Thursday's New York Times covered the maps-mashing phenomenon in an article entitled "A Journey to a Thousand Maps Begins With an Open Code". The core of the story is not new to readers here but it does cover a number of interesting examples (most or all of which can be found at the excellent Google Maps Mania):
- HomePriceRecords: Combines home sales data with Google maps.
- fboweb.com: Which lets you search for flights and see the current location plotted on a Google Map.
- CellReception.com: Leverages a database of 117,000 cell phone tower locations and Google Maps to help you see where coverage is and isn't.
- Toronto Homicides: Another crime-locator map.
- Kosher Food Locator: Keep to your kosher diet with this handy Google Maps mashup.
- Dublin Web Cams: Plotted on a Google Map.
- San Francisco Bart Schedule: Lets you click on a station and get the next few departures.
- WineryBound: Find wineries by location and varietal. As they say "So many wineries..so little time".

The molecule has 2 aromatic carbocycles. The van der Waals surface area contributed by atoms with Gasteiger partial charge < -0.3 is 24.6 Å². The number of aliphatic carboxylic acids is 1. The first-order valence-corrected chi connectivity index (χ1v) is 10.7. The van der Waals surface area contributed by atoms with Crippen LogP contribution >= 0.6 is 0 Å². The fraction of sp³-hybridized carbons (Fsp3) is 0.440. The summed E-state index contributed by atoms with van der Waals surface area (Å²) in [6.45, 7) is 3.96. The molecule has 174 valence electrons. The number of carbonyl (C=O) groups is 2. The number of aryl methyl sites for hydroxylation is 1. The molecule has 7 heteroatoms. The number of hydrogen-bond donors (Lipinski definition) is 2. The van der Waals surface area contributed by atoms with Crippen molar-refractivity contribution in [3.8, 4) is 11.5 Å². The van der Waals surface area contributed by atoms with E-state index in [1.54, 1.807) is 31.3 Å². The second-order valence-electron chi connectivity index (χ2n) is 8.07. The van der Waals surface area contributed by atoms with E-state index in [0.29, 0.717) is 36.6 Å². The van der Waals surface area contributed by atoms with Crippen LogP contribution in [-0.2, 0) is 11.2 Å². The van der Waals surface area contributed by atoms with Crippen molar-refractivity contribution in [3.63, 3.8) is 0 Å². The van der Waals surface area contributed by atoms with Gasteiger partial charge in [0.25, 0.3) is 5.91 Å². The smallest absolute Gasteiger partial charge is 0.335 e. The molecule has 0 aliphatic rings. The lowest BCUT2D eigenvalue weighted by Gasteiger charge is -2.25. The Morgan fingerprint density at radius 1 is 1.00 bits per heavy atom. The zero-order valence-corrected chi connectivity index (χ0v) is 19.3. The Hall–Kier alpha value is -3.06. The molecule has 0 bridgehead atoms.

- Los Taco Trucks Unitos: For when you need to find a taco truck in Seattle.
- onNYTurf Subway Map: Shows the NYC subway system on a Google Map.
- Road Sign Math: Combines Google Maps, cameras and GPS into the "newest road game to sweep the country".
- USA Hot Springs: Shows you where 1661 hot springs are in the US through NOAA data + Google Maps.
Perhaps the most notable part of the story is towards the end when discussing how Trulia, a for-profit business and not just a hobbyist site, is beginning to run into one of the core mashup issues: data ownership, royalties, and how to share revenue. As their business grows, Google has expressed an interest in sharing. And not that Realtors would try to control their data either...